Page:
Location of Kangaba Cercle in Mali
|• Total||5,500 km2 (2,100 sq mi)|
|• Density||18/km2 (47/sq mi)|
|Time zone||UTC+0 (GMT)|
Kangaba Cercle is an administrative subdivision of the Koulikoro Region of Mali. Its seat is the town and commune of Benkadi Habaladougou (Kenieba), also known as Kangaba. It lies at the southwest corner of the region, along the Guinean border, with the Niger River forming its southern edge.
The Kangaba Cercle is the smallest cercle in the Koulikoro Region, both in surface area and population. It is divided into nine communes.
Kangaba Cercle is home to primarily Bambara and Malinké farmers, and formed part of the pre-colonial Bambara Empire as well as (first) the Ghana and Mali Empires back to the 8th century.
It was the center of Kangaba Province of the Mali Empire, and for a period after 1559, was the capital of the Empire. In 1599 it became the last center for Mansa Mahmud IV after his defeat at Djenné, and a Kangaba city state survived after the Empire's fall in 1610. Prior to the Mali Empire, the Manden city-state of Ka-ba (present-day Kangaba) served as the capital and name of this province. From at least the beginning of the 11th century, Mandinka kings known as faamas ruled Manden from Ka-ba in the name of the Ghanas. Sundiata Keita began his revolt against the remanants of the Ghana Empire here, and it remained the heartland of the Mali state.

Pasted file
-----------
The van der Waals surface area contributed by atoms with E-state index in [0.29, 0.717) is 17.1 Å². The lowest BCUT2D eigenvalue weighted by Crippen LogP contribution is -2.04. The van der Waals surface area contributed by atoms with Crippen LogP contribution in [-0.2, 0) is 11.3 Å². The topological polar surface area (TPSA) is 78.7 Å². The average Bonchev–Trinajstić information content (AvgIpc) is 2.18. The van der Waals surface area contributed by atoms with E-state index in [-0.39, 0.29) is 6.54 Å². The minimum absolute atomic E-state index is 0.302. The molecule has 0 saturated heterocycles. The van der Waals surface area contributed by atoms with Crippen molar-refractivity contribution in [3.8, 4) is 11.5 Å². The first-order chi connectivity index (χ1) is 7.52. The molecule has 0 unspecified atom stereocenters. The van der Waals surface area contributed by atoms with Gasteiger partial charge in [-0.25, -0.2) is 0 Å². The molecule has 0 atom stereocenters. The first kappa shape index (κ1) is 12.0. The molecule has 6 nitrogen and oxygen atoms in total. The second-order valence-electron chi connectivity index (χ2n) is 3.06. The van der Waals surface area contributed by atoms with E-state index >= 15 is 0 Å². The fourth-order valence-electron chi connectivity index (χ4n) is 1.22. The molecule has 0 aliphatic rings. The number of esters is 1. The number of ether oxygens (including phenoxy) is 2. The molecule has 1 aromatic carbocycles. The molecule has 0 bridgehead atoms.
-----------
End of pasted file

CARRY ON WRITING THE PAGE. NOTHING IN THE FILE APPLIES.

The town of Habaladougou Kenieba remains an important Malinké cultural center and home to their sacred Kamablo house, traditionally rebuilt every seven years.
The Cercle falls in the more fertile Sudan climate region, and forms some of the best farmland in the nation, much devoted to tobacco farming for export.
- ↑ Synthèsis des Plans de Securité Alimentaire des Communes du Cercle Kangaba 2008-2012 (PDF) (in French), Commissariat à la Sécurité Alimentaire, République du Mali, USAID-Mali, 2008CS1 maint: unrecognized language (link).
- ↑ Resultats Provisoires RGPH 2009 (Région de Koulikoro) (PDF) (in French), République de Mali: Institut National de la StatistiqueCS1 maint: unrecognized language (link).
- ↑ Heusch, Luc de (1997), "The Symbolic Mechanisms of Sacred Kingship: Rediscovering Frazer", Journal of the Royal Anthropological Institute, 3 (2): 213–232. Link requires subscription to Jstor.
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